29. Our method: • Write a test: Think about the operation as a story. Invent the interface you wish you had. Include all elements necessary for the right answers. • Make it run: Quickly getting that bar to go to green dominates everything else. If the clean, simple solution is obvious but it will take you a minute, then make a note of it and get back to the main problem -- getting the bar green in seconds. Quick green excuses all sins. But only for a moment. • Make it right: Remove the duplication that you have introduced, and get to green quickly. The goal is clean code that works: Test-Driven Development: 1. “that works”,2. “clean”. Model Driven Development: 1. “clean”,2. “that works”.

  30. 2nd to-do list: We’ll remove side effects: $5 + 10 CHF = $10 if rate is 2:1$5 * 2 = $10Make "amount" privateDollar side-effects?Money rounding? The current to-do list: Next we’ll try to get rid of the side effects.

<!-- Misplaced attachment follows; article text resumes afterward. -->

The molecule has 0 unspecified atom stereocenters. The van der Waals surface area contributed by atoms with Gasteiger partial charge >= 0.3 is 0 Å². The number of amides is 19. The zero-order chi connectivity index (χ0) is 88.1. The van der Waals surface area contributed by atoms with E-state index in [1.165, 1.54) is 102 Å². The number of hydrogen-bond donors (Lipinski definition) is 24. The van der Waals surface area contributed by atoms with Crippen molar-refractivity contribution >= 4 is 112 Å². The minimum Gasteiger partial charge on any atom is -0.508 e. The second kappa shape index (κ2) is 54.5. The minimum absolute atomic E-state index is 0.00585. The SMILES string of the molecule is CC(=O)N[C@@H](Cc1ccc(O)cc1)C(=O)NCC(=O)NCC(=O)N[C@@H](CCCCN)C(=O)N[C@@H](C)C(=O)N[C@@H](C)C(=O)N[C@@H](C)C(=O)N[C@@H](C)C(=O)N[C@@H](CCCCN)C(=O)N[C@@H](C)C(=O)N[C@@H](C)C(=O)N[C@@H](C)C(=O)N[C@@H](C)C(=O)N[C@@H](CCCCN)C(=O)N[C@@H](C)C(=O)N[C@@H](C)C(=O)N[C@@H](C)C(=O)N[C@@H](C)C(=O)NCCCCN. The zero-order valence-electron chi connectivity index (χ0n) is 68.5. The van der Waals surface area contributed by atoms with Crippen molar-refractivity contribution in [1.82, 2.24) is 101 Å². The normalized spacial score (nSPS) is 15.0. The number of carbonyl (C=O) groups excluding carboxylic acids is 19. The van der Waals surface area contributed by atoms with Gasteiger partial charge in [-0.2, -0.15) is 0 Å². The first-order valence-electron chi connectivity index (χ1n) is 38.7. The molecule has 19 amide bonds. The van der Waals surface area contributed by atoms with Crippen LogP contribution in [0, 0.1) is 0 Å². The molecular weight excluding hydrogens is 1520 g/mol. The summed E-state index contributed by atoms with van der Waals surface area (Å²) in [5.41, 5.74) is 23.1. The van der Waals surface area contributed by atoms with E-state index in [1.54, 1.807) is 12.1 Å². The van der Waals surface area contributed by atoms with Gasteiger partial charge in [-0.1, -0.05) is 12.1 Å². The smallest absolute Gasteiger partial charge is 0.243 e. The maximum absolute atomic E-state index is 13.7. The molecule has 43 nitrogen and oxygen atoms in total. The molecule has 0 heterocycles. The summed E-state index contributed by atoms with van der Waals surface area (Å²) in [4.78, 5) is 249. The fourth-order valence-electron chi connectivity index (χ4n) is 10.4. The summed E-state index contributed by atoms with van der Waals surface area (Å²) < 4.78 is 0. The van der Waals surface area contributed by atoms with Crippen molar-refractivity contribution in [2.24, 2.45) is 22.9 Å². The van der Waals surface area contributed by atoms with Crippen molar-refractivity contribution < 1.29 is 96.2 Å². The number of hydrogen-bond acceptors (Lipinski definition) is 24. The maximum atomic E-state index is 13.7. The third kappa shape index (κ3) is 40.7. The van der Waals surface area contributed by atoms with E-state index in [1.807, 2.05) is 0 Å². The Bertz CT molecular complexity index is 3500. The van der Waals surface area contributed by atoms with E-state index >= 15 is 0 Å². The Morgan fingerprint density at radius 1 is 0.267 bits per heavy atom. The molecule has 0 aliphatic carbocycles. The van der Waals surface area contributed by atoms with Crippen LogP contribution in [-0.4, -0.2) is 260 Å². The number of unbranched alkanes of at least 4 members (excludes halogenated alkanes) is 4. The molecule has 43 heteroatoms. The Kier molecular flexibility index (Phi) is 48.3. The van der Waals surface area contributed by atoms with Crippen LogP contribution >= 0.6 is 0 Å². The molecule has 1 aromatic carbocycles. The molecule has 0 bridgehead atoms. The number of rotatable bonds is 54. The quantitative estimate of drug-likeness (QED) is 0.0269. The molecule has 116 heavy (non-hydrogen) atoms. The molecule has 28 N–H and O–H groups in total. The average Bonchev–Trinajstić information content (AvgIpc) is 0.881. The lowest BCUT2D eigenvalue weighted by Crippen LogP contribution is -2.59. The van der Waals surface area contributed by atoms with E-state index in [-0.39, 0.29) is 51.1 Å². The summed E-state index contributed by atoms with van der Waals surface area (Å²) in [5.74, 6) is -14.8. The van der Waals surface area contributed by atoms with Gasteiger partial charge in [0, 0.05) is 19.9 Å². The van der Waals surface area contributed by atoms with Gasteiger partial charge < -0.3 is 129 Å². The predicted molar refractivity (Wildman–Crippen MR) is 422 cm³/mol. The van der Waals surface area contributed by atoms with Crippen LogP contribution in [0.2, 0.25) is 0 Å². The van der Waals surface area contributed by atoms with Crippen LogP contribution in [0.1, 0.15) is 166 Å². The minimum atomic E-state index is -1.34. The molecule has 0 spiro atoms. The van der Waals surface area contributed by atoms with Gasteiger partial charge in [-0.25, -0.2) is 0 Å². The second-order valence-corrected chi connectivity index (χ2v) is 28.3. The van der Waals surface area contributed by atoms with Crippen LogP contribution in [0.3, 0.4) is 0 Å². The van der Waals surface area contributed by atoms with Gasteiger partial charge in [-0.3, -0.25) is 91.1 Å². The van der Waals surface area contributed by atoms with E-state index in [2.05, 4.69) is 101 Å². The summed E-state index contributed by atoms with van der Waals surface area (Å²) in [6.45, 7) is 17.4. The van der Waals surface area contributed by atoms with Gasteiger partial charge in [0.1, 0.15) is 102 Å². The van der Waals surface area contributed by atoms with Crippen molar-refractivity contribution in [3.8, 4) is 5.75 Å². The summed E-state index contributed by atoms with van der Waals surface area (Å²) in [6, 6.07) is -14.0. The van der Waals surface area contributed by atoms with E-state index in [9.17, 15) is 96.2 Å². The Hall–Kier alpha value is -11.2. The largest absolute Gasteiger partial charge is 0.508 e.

31. Degenerate objects: • Write a new test for successive multiplications – that will test side effects: public void testMultiplication() { Dollar five= new Dollar(5); five.times(2); assertEquals(10, five.amount); five.times(3); assertEquals(15, five.amount); } The test fails – red bar! Decision: Change the interface of Dollar.  Times() will return a new object.

  32. Degenerate objects: • Write another test for successive multiplications: public void testMultiplication() { Dollar five= new Dollar(5); Dollar product= five.times(2); assertEquals(10, product.amount); product= five.times(3); assertEquals(15, product.amount); } The test does not compile!

  33. Degenerate objects: • Change Dollar.times() : public Dollar times(int multiplier){ amount *= multiplier; return null; } The test compiles but does not run! public Dollar times(int multiplier){ return newDollar(amount * multiplier); } The test passes!